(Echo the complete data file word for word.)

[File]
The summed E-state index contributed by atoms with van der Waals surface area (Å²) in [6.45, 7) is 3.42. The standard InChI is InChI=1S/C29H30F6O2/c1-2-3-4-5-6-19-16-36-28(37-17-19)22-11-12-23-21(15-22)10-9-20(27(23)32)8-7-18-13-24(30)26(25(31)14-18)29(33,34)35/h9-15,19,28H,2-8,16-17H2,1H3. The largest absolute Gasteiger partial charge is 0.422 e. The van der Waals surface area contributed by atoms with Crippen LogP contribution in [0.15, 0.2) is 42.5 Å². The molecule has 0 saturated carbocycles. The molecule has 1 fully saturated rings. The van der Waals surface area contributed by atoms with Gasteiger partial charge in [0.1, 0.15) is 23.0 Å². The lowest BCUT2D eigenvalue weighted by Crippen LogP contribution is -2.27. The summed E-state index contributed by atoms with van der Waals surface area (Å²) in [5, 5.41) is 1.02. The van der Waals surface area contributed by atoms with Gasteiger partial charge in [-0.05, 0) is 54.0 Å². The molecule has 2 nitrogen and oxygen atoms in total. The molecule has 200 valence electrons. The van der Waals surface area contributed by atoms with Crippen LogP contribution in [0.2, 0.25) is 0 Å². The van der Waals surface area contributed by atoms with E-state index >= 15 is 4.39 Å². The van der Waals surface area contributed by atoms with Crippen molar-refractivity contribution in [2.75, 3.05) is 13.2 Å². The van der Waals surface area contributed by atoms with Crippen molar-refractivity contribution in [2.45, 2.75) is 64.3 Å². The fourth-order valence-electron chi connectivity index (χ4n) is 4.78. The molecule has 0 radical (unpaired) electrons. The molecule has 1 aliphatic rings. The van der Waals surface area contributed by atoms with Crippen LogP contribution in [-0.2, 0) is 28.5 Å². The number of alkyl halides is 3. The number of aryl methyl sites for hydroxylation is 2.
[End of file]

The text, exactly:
The summed E-state index contributed by atoms with van der Waals surface area (Å²) in [6.45, 7) is 3.42. The standard InChI is InChI=1S/C29H30F6O2/c1-2-3-4-5-6-19-16-36-28(37-17-19)22-11-12-23-21(15-22)10-9-20(27(23)32)8-7-18-13-24(30)26(25(31)14-18)29(33,34)35/h9-15,19,28H,2-8,16-17H2,1H3. The largest absolute Gasteiger partial charge is 0.422 e. The van der Waals surface area contributed by atoms with Crippen LogP contribution in [0.15, 0.2) is 42.5 Å². The molecule has 0 saturated carbocycles. The molecule has 1 fully saturated rings. The van der Waals surface area contributed by atoms with Gasteiger partial charge in [0.1, 0.15) is 23.0 Å². The lowest BCUT2D eigenvalue weighted by Crippen LogP contribution is -2.27. The summed E-state index contributed by atoms with van der Waals surface area (Å²) in [5, 5.41) is 1.02. The van der Waals surface area contributed by atoms with Gasteiger partial charge in [-0.05, 0) is 54.0 Å². The molecule has 2 nitrogen and oxygen atoms in total. The molecule has 200 valence electrons. The van der Waals surface area contributed by atoms with Crippen LogP contribution in [0.2, 0.25) is 0 Å². The van der Waals surface area contributed by atoms with E-state index >= 15 is 4.39 Å². The van der Waals surface area contributed by atoms with Crippen molar-refractivity contribution in [2.75, 3.05) is 13.2 Å². The van der Waals surface area contributed by atoms with Crippen molar-refractivity contribution in [2.45, 2.75) is 64.3 Å². The fourth-order valence-electron chi connectivity index (χ4n) is 4.78. The molecule has 0 radical (unpaired) electrons. The molecule has 1 aliphatic rings. The van der Waals surface area contributed by atoms with Crippen LogP contribution in [-0.2, 0) is 28.5 Å². The number of alkyl halides is 3. The number of aryl methyl sites for hydroxylation is 2.